Finally the truck bounced over the culvert and slowed to a stop. Jamie heard the creak of old hinges and the rattled closing of an elderly truck door. Pal stiffened and a low growl emerged from deep in his throat.
“Hello there, seen any rabbits?” A friendly voice rang out.
Jamie had guessed the truck most likely carried one of the locals. But he did not recognize the voice. “Well, I can’t see anything, but I think my dog was chasing one around a while ago,” Jamie offered.
The stranger was carrying a shotgun over his shoulder. He walked closer to Jamie. His head thrust forward and a quizzical look came to his eyes, “Excuse me, but are you blind, young man?”
“Yes, all my life.” Jamie noted a sympathetic tone in the stranger’s voice that put him more at ease.
“Well how in the world did you get way out here in these woods?” The stranger asked.
“Its my dog, Pal, he helps me, he knows every inch of these woods, he’s my eyes.” Jamie proudly proclaimed.
“Well he is a real good lookin’ dog, I gotta say.”
“Thanks mister, you can pet him if you want,” Jamie offered.
“Oh, no thanks,” the stranger waved the offer off, “I like dogs but I was bit one time so now I’m careful about dogs.”
“Well, Pal would never hurt anyone, but I understand how you feel, that’s fine. My name is Jamie, are you from around here?”
“No, my name is Nem, I live in the city. I was just driving around and saw this old road and it looked like a good place to hunt.”
The two fell into a talk about hunting. Jamie related something his father had told him about rabbit hunting; that you needed a good dog to get rabbits these days. Pal was a good dog, but he was not the right dog, what was needed was a good beagle, a beagle will chase a rabbit and bring him right back to you. The hunter was only a little older than Jamie, perhaps eighteen, and had not been hunting long. He admitted that he had yet to shoot anything. It was mid-day, the sun was high and bright, and the hunting would not be very good. So the two young men sat on the bank and talked of things, as young men will. The dog lay down a few feet away and slept in the warm September sun.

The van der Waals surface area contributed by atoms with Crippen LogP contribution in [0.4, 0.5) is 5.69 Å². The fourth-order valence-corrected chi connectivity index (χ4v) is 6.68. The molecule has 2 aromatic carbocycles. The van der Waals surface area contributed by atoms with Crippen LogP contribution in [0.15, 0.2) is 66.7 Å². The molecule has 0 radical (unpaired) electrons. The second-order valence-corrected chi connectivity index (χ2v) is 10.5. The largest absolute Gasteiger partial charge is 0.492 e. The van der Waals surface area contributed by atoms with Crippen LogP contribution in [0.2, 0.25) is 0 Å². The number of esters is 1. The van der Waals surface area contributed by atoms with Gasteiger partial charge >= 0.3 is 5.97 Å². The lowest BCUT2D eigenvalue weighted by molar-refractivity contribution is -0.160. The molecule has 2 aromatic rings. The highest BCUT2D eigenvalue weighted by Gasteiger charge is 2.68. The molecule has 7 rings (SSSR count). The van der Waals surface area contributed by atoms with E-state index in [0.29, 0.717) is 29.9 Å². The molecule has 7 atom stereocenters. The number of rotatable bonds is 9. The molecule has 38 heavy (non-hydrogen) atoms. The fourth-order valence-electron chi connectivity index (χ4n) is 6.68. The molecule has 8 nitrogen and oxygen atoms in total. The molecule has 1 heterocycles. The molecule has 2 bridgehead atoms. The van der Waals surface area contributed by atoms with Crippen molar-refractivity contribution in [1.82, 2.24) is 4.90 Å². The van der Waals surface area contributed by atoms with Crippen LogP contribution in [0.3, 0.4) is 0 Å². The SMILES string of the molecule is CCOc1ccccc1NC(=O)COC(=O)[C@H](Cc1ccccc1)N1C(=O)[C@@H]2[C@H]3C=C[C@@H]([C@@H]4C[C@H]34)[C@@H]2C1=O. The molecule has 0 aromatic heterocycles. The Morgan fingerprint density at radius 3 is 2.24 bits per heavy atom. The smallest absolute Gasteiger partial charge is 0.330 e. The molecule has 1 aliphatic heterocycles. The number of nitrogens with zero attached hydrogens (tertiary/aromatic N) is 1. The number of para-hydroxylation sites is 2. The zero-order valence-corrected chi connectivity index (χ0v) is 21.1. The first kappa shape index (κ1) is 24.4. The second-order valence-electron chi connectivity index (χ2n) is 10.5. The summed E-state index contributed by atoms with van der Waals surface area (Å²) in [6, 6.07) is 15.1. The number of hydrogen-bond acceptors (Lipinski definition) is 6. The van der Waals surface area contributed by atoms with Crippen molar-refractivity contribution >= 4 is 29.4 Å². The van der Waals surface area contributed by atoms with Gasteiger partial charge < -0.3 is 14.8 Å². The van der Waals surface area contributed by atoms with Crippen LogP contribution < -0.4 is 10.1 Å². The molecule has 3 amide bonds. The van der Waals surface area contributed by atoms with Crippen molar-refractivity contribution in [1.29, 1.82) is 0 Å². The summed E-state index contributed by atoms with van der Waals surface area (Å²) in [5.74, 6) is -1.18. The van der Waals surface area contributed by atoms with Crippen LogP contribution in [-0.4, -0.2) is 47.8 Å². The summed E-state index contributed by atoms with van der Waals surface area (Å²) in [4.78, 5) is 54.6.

“You must go to school don’t you?” The hunter asked.
“Of course, I get by ok, and there is an aide that helps me with the visual stuff, and special ed classes, I like school,” Jamie said.
Nem picked a long weed and stuck it between his teeth, “I kinda miss school, there were lots of girls. Not that it did me any good,” he confessed.
“Why?” Jamie probed.
“Oh, mostly because of this scar, that’s where that dog got me, in my face, and it ain’t too pretty…” Nem’s voice trailed off.
“Man, is it really bad? I can’t see of course.”
“Here, feel it,” The hunter took Jamie’s hand and placed it on his face.
Jamie had never seen a face, but as a very young child he would caress his mother’s. And he was let to explore others; like his father’s, and his grandmother’s. He knew what a human face felt like, and had formed a clear image of what it should look like.